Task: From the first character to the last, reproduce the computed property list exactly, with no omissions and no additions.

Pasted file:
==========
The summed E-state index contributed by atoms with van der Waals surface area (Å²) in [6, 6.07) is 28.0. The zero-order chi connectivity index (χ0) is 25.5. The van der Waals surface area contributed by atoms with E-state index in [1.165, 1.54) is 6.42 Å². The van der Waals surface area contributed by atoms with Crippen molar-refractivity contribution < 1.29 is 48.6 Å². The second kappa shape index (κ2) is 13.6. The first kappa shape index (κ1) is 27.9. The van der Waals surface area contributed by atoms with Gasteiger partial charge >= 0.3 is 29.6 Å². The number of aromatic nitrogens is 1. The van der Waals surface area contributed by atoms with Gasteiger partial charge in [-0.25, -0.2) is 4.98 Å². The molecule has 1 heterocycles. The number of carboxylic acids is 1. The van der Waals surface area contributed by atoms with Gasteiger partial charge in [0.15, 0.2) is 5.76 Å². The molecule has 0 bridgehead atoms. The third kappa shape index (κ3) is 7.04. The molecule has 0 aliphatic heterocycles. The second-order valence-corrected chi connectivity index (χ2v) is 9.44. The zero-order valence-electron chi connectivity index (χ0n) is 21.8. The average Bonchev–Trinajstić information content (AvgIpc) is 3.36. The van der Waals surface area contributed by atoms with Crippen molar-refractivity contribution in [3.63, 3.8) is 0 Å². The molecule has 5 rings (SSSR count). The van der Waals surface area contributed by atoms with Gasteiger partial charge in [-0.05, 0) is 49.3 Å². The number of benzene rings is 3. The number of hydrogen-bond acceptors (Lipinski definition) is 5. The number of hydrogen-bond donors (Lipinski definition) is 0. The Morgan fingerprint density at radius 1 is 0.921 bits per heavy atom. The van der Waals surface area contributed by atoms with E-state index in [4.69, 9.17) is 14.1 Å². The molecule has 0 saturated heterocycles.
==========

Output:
The summed E-state index contributed by atoms with van der Waals surface area (Å²) in [6, 6.07) is 28.0. The zero-order chi connectivity index (χ0) is 25.5. The van der Waals surface area contributed by atoms with E-state index in [1.165, 1.54) is 6.42 Å². The van der Waals surface area contributed by atoms with Crippen molar-refractivity contribution < 1.29 is 48.6 Å². The second kappa shape index (κ2) is 13.6. The first kappa shape index (κ1) is 27.9. The van der Waals surface area contributed by atoms with Gasteiger partial charge >= 0.3 is 29.6 Å². The number of aromatic nitrogens is 1. The van der Waals surface area contributed by atoms with Gasteiger partial charge in [-0.25, -0.2) is 4.98 Å². The molecule has 1 heterocycles. The number of carboxylic acids is 1. The van der Waals surface area contributed by atoms with Gasteiger partial charge in [0.15, 0.2) is 5.76 Å². The molecule has 0 bridgehead atoms. The third kappa shape index (κ3) is 7.04. The molecule has 0 aliphatic heterocycles. The second-order valence-corrected chi connectivity index (χ2v) is 9.44. The zero-order valence-electron chi connectivity index (χ0n) is 21.8. The average Bonchev–Trinajstić information content (AvgIpc) is 3.36. The van der Waals surface area contributed by atoms with Crippen molar-refractivity contribution in [3.63, 3.8) is 0 Å². The molecule has 5 rings (SSSR count). The van der Waals surface area contributed by atoms with Gasteiger partial charge in [-0.05, 0) is 49.3 Å². The number of benzene rings is 3. The number of hydrogen-bond acceptors (Lipinski definition) is 5. The number of hydrogen-bond donors (Lipinski definition) is 0. The Morgan fingerprint density at radius 1 is 0.921 bits per heavy atom. The van der Waals surface area contributed by atoms with E-state index in [4.69, 9.17) is 14.1 Å². The molecule has 0 saturated heterocycles.